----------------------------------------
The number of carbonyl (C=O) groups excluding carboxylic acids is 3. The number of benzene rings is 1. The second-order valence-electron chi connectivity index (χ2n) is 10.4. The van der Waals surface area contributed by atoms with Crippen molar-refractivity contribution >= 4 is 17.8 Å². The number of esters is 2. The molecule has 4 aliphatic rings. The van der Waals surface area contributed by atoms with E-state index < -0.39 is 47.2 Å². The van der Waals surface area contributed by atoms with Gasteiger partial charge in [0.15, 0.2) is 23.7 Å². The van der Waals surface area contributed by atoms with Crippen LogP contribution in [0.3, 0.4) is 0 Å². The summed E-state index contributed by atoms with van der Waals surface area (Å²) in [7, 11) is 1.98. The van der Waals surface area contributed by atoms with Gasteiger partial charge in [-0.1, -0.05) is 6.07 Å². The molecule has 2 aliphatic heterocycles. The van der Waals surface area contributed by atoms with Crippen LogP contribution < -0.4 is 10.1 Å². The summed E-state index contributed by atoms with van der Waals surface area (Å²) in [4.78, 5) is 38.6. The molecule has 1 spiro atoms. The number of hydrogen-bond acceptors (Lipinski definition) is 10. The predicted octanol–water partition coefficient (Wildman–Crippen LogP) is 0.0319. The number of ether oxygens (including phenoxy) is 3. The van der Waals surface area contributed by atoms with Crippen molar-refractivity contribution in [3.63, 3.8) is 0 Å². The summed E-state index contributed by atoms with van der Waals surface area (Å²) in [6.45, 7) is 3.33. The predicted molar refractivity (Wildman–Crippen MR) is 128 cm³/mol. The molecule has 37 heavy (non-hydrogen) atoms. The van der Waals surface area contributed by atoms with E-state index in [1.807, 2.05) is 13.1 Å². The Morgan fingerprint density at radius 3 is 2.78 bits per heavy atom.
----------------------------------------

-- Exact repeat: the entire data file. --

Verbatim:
The number of carbonyl (C=O) groups excluding carboxylic acids is 3. The number of benzene rings is 1. The second-order valence-electron chi connectivity index (χ2n) is 10.4. The van der Waals surface area contributed by atoms with Crippen molar-refractivity contribution >= 4 is 17.8 Å². The number of esters is 2. The molecule has 4 aliphatic rings. The van der Waals surface area contributed by atoms with E-state index < -0.39 is 47.2 Å². The van der Waals surface area contributed by atoms with Gasteiger partial charge in [0.15, 0.2) is 23.7 Å². The van der Waals surface area contributed by atoms with Crippen LogP contribution in [0.3, 0.4) is 0 Å². The summed E-state index contributed by atoms with van der Waals surface area (Å²) in [7, 11) is 1.98. The van der Waals surface area contributed by atoms with Gasteiger partial charge in [-0.1, -0.05) is 6.07 Å². The molecule has 2 aliphatic heterocycles. The van der Waals surface area contributed by atoms with Crippen LogP contribution < -0.4 is 10.1 Å². The summed E-state index contributed by atoms with van der Waals surface area (Å²) in [4.78, 5) is 38.6. The molecule has 1 spiro atoms. The number of hydrogen-bond acceptors (Lipinski definition) is 10. The predicted octanol–water partition coefficient (Wildman–Crippen LogP) is 0.0319. The number of ether oxygens (including phenoxy) is 3. The van der Waals surface area contributed by atoms with Crippen molar-refractivity contribution in [3.63, 3.8) is 0 Å². The summed E-state index contributed by atoms with van der Waals surface area (Å²) in [6.45, 7) is 3.33. The predicted molar refractivity (Wildman–Crippen MR) is 128 cm³/mol. The molecule has 37 heavy (non-hydrogen) atoms. The van der Waals surface area contributed by atoms with E-state index in [1.807, 2.05) is 13.1 Å². The Morgan fingerprint density at radius 3 is 2.78 bits per heavy atom.